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Thursday, October 30, 2008

The Beatles finally go digital for MTV's Rock Band

By Frank Caron


Full coverage of the announcement that the Beatles will be the subject of an all-new, standalone title.

Original story

The battle between Activision, makers of Guitar Hero, and MTV-Harmonix, makers of Rock Band, has been a battle for the bands, quite literally. The two have for years now been engaged in a war for exclusivity with some of the world's all-time greatest musicians in an effort to build the ultimate set lists for their respective music-based video games. But the most sought-after and coveted trophy in music, The Beatles, lay unclaimed. That is, until now. MTV, wielding the power of its parent Viacom, has claimed the Liverpool legends for itself, meaning that Rock Band will be the exclusive platform for the advent of the first ever digitally-distributed Beatles tracks.

Ars was one of many outlets that received an invite to an announcement scheduled for Thursday morning at 10am EDT. In advance of the press conference, however, the Wall Street Journal confirmed the industry-rattling news.

The importance of this event vastly transcends gaming. This is the first time that the Beatles music has been licensed for release in a digitally-distributed format; the songs have never before been officially licensed for release online, even through popular services such as iTunes. The implications of what this could mean for Apple Corps' business decisions moving forward could be staggering, but at this time only the deal for Rock Band has been announced.

Needless to say, Beatles exclusivity is a astronomic win for MTV. Activision and Harmonix, the two premiere corporations behind the plastic instrument revolution, have been butting heads over musicians for quite some time now. Beyond the inclusion of contemporary favorites like the Foo Fighters, both Activision and Harmonix have been vying to sign some of the biggest labels in rock music, including the likes of The Who, Guns n' Roses, Metallica, and AC/DC. This war peaked at this year's E3 event, when the two battled head to head with exclusive deals for Rock Band 2 and Guitar Hero: World Tour.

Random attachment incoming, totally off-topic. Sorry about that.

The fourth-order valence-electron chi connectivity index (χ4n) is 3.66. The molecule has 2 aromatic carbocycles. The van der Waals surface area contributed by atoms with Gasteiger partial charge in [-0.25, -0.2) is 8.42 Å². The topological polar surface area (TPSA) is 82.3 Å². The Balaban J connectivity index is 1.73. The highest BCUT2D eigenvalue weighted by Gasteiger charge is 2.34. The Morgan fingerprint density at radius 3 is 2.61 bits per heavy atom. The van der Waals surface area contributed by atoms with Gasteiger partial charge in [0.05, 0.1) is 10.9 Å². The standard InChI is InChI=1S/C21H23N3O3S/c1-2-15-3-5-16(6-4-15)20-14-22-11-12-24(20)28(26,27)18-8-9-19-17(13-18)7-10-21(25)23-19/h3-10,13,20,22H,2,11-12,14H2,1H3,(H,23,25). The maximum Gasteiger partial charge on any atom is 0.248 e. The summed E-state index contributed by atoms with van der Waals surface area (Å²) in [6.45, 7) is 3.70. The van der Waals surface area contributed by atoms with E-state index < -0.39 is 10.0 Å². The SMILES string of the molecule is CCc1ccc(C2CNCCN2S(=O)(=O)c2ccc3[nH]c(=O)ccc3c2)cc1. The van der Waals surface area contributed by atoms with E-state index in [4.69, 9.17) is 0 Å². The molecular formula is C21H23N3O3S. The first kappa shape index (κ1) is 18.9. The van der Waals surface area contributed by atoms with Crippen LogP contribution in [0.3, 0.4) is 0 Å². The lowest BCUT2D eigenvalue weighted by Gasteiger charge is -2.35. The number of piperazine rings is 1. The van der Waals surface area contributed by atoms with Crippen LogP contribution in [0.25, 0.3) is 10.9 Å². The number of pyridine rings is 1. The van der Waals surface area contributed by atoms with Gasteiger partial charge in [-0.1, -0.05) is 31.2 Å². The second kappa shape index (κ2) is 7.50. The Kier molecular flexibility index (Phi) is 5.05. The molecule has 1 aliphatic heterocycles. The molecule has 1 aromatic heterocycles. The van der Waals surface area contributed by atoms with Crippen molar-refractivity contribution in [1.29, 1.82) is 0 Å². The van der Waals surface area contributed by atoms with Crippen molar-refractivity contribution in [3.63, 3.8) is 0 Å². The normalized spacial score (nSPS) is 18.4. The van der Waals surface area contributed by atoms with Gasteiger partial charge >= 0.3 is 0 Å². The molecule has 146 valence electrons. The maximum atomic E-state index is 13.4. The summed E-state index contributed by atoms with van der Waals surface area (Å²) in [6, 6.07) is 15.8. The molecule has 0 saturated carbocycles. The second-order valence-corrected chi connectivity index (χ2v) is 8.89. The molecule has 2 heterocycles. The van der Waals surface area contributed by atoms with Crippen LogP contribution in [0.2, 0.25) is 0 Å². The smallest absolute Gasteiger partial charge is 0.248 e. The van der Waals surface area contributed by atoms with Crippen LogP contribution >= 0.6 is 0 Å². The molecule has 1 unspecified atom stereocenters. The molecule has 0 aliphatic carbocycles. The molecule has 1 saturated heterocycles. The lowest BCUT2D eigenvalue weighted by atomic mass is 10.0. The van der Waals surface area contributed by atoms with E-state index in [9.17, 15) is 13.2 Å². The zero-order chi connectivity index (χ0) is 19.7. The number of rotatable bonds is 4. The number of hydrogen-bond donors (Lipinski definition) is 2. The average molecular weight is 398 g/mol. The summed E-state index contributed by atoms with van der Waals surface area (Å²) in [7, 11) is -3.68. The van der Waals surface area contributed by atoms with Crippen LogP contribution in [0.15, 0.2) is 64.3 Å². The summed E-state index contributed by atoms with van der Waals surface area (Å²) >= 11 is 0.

Part of the appeal for Apple Corps here has to be the fact that the music in Rock Band has been selling in record numbers. As the music industry has come upon tough years, Rock Band and its full digital distribution model shines as a beacon of hope for an industry that has struggled to catch up to the times. With the video game platform only growing by the day, Apple Corps can rest easy knowing it can sit idly by and collect the income from both old fans dying to play the classic tracks in their video games as well as new, young fans who will come to know the Beatles music through the game rather than the radio.

How exactly MTV and Harmonix will utilize this newfound property is not yet certain. Previously, stand-alone games have been released for big bands: Guitar Hero: Aerosmith focuses on the award-winning band almost exclusively. Whether this is the strategy that Harmonix wants to use, or whether it will continue with its strategy of offering downloadable tracks for its suite of Rock Band games is unclear. Meanwhile, Activision is on the outside looking in as the most popular musical act in history signs on with its competitor. Might we see Guitar Hero: The Monkees edition in response?

This news comes following word from former Beatle Paul McCartney, who prophesied that the Beatles would be going digital by the end of 2008 and was rumored to have signed a deal with Apple at one point. It also puts to rest previous rumors which suggested that a Beatles-branded Guitar Hero game was in the cards.

More details about the deal are expected to arrive at the joint MTV and Apple Corps press conference. Ars Technica will be listening in and readers can expect follow-up coverage on the specific game-related details on Opposable Thumbs following the call.